How to ensure your success formula does not lead to decline

Many of you will be well aware of the story of Icarus.


Icarus was the son of Daedalus, a master craftsman and creator of the Labyrinth. Daedalus constructed the labyrinth as a prison for the Minotaur (half-man, half-bull), born of the wife of King Minos and the Cretan Bull. But Daedalus and Icarus later found themselves prisoned within the labyrinth for displeasing the king.


In order to escape the labyrinth Daedalus constructed great wings made from feathers and wax. Before flying off on their escape Daedalus warned Icarus of the dangers of flying too low as the dampness from the sea would clog the great wings, and of flying too high as the sun would melt the wax. Icarus, being young and reckless, ignored the advice of his father and soared higher and higher until eventually the wax did indeed melt and he plummeted to his death in what became known as the Icarian Sea.


This is usually seen to symbolise hubris. For the ancient Greeks the great personality flaws of foolishness, pride and overconfidence. For more on Understanding your personality: DISCover how to grow using the rule of four see my article published in Dumb Little Man.


It was Danny Miller in 1990 who first related this story to the business world in his book the Icarus Paradox. Miller related the story quite specifically to highly successful businesses that abruptly fail.


Miller shows that successful businesses usually fail due to a foolish adherence to past approaches, excessive pride in their past successes that creates an overconfidence that leads to complacency. There are lots of examples to back this up. You only have to consider some well know names such as Laura Ashley, Tupperware, Revlon and Atari to name but a few, or consider aspects of Merrill Lynch and the Lehman Brothers.


The fascinating aspect of all this, hence the paradox, is that it is the very success formula of the business that leads to its downfall. When the formula moves from being a driving force to an immovable object.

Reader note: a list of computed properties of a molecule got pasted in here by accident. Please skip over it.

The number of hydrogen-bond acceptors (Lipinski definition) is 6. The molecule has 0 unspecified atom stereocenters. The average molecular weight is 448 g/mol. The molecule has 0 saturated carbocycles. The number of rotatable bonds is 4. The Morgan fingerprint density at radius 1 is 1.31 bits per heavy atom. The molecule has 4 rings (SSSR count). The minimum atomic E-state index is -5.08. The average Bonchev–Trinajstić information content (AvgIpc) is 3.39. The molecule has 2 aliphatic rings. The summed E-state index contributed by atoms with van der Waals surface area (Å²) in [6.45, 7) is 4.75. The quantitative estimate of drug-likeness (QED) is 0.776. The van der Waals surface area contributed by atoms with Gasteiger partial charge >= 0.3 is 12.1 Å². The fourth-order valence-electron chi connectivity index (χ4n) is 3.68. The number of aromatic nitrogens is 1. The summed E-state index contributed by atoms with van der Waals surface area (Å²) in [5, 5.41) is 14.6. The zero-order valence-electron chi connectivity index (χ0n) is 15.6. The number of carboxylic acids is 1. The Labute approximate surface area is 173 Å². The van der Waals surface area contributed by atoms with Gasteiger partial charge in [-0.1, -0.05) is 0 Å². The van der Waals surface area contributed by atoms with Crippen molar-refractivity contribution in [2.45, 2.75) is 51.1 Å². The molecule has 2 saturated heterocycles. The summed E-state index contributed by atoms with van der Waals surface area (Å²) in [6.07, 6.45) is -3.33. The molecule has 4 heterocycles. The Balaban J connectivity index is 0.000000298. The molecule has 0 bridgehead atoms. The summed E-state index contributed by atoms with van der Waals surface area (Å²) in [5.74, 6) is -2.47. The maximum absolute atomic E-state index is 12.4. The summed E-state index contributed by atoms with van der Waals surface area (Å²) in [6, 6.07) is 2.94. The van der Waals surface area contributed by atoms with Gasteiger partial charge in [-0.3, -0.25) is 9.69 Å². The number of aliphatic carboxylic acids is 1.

This takes us out of the usual story around business failure being to do with risk taking in uncertain times and places us squarely in the domain of faulty decision making, often called OOPS (over-optimistic planning syndrome).


In my book DISCover the Power of You: How to Cultivate Change for Positive and Productive Cultures I elaborate on OOPS “where our motivational fire has not been tempered by the realities of the environment we find ourselves in.”


So how can we guard against OOPS?


There are many different models for planning to ensure we don’t fall into OOPS.


  • In the business world most people will have heard of SWOT and PEST.
  • In the coaching world there is the Co-Active model, the Thinking Environment and many more.
  • One of the best known models in the cross over between the coaching and business worlds, and the one I often use, is the GROW model.


The GROW model was developed out of various sources but owes much to the thinking of John Whitmore. Whitmore places GROW within the context of self-awareness and responsibility. Without either self-awareness or taking responsibility the GROW model (and indeed any model) will be redundant.


GROW has further been enhanced to incorporate a definition of the ‘topic’ or subject area to be considered, becoming known as the ToGROW model. Combining SWOT and PEST with ToGROW offers a hybrid model that covers many bases to support sound decision making and reduce the likelihood of hubris.


Bringing it all together


There are usually seen to be five key aspects to any success formula:

  • Values: Our world view that inspire us, and makes us an us.
  • Strategic: Our priority areas that keep us focussed.
  • Processional beliefs: How we do things around here.
  • Resources: Actual and perceived.
  • Relationships: Stakeholders and customers.


The problems arise when our initial success formula becomes our fixed and so limiting approach. To address this I have devised my own counter-system called my V.A.L.O.R. approach; values, areas of priority, limiting beliefs, outlook and importantly reframing that keeps us questioning our values and beliefs that are driving our decision making.


However, whichever model is used must be based on a commitment to personal responsibility and self-awareness or you are likely to find that the initial formula for success becomes a fixed and limiting formula of stagnation.



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